A Moment's Rest (Sir Bedivere)
|A Moment's Rest (Sir Bedivere)|
|Date of Cutscene:||18 August 2014|
|Synopsis:||Sir Bedivere enjoys a brief lull in the reconstruction efforts in Dún Reáltaí.|
|Cast of Characters:||Sir Bedivere (Dropped)|
In spite of what would have been summer anywhere else, snow still lay heavy over Dún Reáltaí's plains and hills.
Without supernatural influence, it was a place whose weather was not unlike Camelot, a vast green valley caught between distant mountains. This land had not been green for a very long time, though. Still, it was a comfort to know that it would be, again. The people here had need of that hope and normalcy.
The unexpected lord of the land sat just outside the castle's gates, leaning against the fortified wall separating the castle from the village. It was hardly dignified, and any other lord would scarcely have given a second thought to lowering himself to such depths; to say nothing of spending time with the people that served him.
That, however, was the fundamental difference. Sir Bedivere of Dún Reáltaí served the people – not the other way around. That was why he had been put forth to watch over these people, and that was why they had responded to him with such loyalty and hope.
He paid no particular attention to the workers at their tasks, though he heard the occasional scuffling sound as they stopped to bow when they realised he was there. Arturia had forbade him from any heavy work, unwilling to let him risk overworking himself; he had contented himself with watching from the castle wall.
Eyes half-closed, he bowed his head to the autumn sun. Though the day may not have been warm by most standards, it was warm for what he had seen of the area. He lay against the wall with his hands upturned, not minding the dig of his armour into his shoulder. The sun felt warm, to him; he could not remember being so content.
Time seemed fluid as he drowsed, content to let Dún Reáltaí's life pass him by.
At times he could feel Arturia's presence as she came and went, hauling supplies or helping villagers with more difficult tasks. She did not speak to him, perhaps to let him rest, but he knew her presence as surely as he felt the tingling at the back of his left hand. He could sense her proximity through their bond; felt her presence as an oddly reassuring sensation when her work took her closer to the keep.
Distant voices behind him told him of Saint Jeanne's progress with the church. For days now, she had been directing a small crew and reassembling the building from its own rubble. The cross that would finish it lay apart, a huge Celtic-style cross hewn from a single great stone. It will be a good church, he decided drowsily. Rebuilt and blessed... by a living saint. It will be a symbol of hope for the people. They have desperate need of that.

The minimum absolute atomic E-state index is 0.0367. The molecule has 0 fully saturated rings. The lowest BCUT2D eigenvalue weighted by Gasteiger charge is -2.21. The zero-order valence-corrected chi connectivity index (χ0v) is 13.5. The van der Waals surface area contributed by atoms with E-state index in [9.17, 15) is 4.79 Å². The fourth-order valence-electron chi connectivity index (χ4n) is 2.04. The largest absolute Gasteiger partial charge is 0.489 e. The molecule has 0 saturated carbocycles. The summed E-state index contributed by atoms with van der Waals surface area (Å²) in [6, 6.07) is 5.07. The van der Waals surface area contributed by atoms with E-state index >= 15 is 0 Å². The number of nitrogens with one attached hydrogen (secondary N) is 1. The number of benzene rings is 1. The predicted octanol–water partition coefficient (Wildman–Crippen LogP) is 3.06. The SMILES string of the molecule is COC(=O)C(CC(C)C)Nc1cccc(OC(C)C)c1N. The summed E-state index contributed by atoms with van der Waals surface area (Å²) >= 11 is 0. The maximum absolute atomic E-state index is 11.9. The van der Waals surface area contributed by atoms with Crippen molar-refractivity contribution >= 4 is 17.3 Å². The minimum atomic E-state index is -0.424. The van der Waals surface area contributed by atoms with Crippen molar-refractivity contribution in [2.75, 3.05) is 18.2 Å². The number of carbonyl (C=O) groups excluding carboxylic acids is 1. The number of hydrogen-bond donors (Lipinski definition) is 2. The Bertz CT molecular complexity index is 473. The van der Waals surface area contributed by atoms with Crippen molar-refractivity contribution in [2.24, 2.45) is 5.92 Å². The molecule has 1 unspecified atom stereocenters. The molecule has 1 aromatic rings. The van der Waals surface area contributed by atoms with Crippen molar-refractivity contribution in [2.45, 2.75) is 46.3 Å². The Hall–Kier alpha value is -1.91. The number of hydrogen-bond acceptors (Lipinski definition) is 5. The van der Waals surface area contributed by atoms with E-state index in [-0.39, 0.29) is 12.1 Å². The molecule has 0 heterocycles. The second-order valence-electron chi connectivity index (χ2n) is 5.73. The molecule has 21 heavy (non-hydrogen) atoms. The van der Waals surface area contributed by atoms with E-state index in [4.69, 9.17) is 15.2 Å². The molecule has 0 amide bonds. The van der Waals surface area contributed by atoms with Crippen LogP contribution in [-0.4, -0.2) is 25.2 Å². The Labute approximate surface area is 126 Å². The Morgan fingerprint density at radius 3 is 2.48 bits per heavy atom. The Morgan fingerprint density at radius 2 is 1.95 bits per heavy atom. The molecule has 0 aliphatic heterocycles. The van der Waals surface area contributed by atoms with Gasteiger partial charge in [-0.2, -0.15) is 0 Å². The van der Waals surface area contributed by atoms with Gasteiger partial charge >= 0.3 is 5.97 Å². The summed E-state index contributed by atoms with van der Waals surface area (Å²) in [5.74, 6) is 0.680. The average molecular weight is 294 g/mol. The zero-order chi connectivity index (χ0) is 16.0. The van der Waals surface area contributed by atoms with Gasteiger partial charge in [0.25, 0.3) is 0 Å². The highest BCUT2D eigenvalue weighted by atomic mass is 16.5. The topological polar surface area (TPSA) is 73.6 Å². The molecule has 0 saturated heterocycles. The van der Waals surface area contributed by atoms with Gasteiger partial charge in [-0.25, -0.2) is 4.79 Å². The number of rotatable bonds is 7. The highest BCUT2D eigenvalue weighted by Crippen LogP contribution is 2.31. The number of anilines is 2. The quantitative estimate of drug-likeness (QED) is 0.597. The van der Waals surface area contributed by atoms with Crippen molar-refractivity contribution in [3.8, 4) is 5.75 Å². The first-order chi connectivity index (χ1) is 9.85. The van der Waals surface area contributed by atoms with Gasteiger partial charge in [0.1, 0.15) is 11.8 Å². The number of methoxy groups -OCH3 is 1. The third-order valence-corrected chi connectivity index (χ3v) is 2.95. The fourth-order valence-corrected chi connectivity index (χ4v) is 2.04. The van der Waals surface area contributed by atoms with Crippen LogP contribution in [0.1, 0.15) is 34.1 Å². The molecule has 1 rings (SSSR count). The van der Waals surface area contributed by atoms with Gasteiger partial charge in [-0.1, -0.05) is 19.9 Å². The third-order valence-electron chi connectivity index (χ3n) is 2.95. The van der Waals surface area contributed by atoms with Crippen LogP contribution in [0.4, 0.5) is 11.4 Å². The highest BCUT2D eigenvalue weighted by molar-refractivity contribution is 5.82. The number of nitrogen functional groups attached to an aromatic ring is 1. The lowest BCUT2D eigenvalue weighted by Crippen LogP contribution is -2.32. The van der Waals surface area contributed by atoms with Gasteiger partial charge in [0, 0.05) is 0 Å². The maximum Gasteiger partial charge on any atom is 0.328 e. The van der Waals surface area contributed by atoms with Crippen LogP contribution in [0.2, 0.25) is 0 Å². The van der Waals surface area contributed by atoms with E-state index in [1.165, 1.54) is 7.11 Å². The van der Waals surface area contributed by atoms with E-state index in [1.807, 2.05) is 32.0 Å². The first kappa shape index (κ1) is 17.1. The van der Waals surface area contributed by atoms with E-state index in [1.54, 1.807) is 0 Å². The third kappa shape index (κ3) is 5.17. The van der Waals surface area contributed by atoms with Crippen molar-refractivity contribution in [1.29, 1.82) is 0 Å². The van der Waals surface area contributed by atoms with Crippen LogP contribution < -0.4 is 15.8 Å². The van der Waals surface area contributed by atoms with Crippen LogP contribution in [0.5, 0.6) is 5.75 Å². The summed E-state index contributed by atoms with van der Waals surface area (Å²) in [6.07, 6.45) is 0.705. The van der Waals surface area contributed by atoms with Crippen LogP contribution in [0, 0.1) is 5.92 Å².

Other times, he thought he'd heard Gawain's heavier tread, and the cheerful whistling of a tune, or his distinct voice as he chattered with villagers. Although Gawain had his obligations as a Servant, that had not stopped him from visiting the king and the marshal. Taxing as that good cheer could be at times, Bedivere appreciated those visits. Gawain's loss in Camlann had been a terrible toll.
Sometimes, though he thought he dreamt it, he could hear music – the delicate notes of a shamisen, plucking. Those sounds were less comforting; and at times he wondered what that particular guest was plotting.
The contentment outweighed his suspicions, though, and he could not recall feeling such contentment. For once, no threat lay over the water of raiding, and no shadow of war lay over this place. He had no need of the cold and impartial mask he had worn as the Left hand of the King. While some part of him would always try to protect Arturia's honour and reputation, it was not the same, here.
Bedivere opened his eyes slowly, regarding the village and castle, cast in the gold of autumn light. he had lived in Camelot, but he had never been truly comfortable there. He had been an outsider; a foreigner in King Arthur's court, worse even than a commoner. If it weren't for his self-control, he would have seemed uncomfortable in his own skin, there. Only one thing had compelled him to stray from his more northerly home; only one person who had moved him to swear his fealty and serve there for over twenty years.
That same person he could sense in the village below, and he could imagine the smile on her face at doing such simple work. The mere thought of it brought out his own half-smile. They were alike in many ways, king and knight; he sought out such simple things, finding fulfillment in work most nobles would have considered below their station. So too did his king – helping the people directly gave her no greater joy.
Perhaps this isn't so bad, he decided, leaning his head back and closing his eyes. As she said. It is an opportunity to help these people rebuild their lives, and to lead them through the Virtues...
He would not mind that so much, here. In Camelot he had held to the virtues and his conduct had been an example to all, noble and commoner. That had been who he was; he had certainly not been putting on airs for the sake of his reputation. Yet here, such things seemed to come to him even more easily.
This place felt comfortable, to him. He found he wanted to indulge in those small kindnesses to these people who had lost so much. More than that, he and his king had been cast adrift for so long, after the fires of Camlann... the people needed a lord, and he and his king needed a home.
Home. He tested the unfamiliar term, savouring it, as one would a fine wine. Even Camelot had not been a home to him, burdened as he'd been in upholding its safety and stability. It could not have been a home, not as Dún Reáltaí could.
Eyes closed, he smiled, turning his face up to the autumn sun.
Aye. This is home.